The ecological approach to psychology as presented in this book is a unified, not a fragmented, field; it offers us the prospect of a scientific approach to the study of human nature without eliminating all that is human or meaningful from its subject matter; it encourages the exploration and analysis of varieties of value and meaning without retreating into the arbitrary and capricious; it has room for naturalistic and descriptive methodologies as well as experimental ones. The unifying idea within ecological psychology is its approach to the subject matter of psychology. From an ecological approach, psychology must take an animal's encounters with its surroundings as the fundamental phenomenon to be explained. All forms of subjectivism, whether experiential and hermeneutic or physiological and reductionist, can thus be rejected: psychology is not the study of something in the animal but the study of the animal in its world. Similarly, all forms of objectivism can be rejected: neither behaviorist laws not structuralist rules offer a complete psychology. Psychology is not just the study of environmental contingencies or rule systems (however generated) according to which animal's behave; it is the study of how animal's encounter their surroundings.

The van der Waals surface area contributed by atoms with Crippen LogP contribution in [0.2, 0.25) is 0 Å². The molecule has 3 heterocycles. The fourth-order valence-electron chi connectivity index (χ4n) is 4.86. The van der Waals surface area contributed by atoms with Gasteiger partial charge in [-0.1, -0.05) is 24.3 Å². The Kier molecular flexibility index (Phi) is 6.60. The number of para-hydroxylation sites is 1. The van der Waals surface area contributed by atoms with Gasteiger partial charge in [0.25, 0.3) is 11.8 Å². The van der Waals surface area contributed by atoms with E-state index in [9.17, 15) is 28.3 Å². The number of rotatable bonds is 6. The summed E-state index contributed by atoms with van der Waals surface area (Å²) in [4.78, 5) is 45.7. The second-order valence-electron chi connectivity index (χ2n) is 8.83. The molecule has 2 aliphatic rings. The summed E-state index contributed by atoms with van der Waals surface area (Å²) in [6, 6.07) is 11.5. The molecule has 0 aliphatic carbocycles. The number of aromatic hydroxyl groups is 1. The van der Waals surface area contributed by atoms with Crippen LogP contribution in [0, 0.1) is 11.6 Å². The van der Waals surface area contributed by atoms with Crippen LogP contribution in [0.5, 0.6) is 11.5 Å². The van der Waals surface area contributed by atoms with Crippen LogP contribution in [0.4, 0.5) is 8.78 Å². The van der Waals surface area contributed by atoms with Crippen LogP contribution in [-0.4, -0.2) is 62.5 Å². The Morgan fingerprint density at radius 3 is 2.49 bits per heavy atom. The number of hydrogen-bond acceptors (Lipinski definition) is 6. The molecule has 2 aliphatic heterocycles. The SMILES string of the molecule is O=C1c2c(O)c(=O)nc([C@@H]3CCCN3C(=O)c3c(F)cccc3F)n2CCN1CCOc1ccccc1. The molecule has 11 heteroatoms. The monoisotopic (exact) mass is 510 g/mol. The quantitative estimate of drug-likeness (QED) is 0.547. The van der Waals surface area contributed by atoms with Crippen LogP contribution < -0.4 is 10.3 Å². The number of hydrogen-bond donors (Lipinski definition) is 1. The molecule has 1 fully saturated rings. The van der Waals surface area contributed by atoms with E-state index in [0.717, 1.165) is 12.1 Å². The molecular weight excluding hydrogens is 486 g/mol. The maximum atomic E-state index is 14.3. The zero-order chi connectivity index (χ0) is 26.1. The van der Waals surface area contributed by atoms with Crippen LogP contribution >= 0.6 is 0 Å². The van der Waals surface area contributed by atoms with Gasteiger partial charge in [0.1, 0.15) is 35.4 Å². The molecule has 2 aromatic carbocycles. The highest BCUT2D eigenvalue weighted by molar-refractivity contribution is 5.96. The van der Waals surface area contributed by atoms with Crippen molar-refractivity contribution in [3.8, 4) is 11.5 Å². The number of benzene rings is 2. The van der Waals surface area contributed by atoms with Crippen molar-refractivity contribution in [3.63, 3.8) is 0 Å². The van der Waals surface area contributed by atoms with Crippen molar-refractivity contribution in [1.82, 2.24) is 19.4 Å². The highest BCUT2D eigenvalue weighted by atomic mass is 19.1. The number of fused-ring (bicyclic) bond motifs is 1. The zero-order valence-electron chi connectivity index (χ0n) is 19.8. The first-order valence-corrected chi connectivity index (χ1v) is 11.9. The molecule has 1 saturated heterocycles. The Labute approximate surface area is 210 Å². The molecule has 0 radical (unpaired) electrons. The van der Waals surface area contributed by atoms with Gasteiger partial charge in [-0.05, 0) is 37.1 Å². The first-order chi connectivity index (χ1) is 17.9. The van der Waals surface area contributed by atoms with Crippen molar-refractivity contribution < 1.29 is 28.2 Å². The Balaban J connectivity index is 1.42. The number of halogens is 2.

The heart of ecological psychology is a functional account of these encounterings: animals seek out the affordances of the environment, doing so by means of available information. The functions of encounters are achieved--to the extent that they ever are, which is never fully, for encounters often put individual animals at risk--because animals are able to find and use available affordances. These findings and usings are regulated by the animal's ability to detect and use ecological information--information that specifies both the affordances and how to use them in that situation. Awareness and action are thus different, but not completely separable. The activity of seeking information--exploratory activity--is the basis of all awareness; the awareness resulting from information pickup is integral to all action. Existing psychologies, whether behaviorist or cognitivist, have tacitly assumed that behavior and awareness belong to two different spheres of reality. Such an assumption makes a coherent psychology impossible and should be rejected. Both behavior and awareness emerge from the lives of animals within their environments.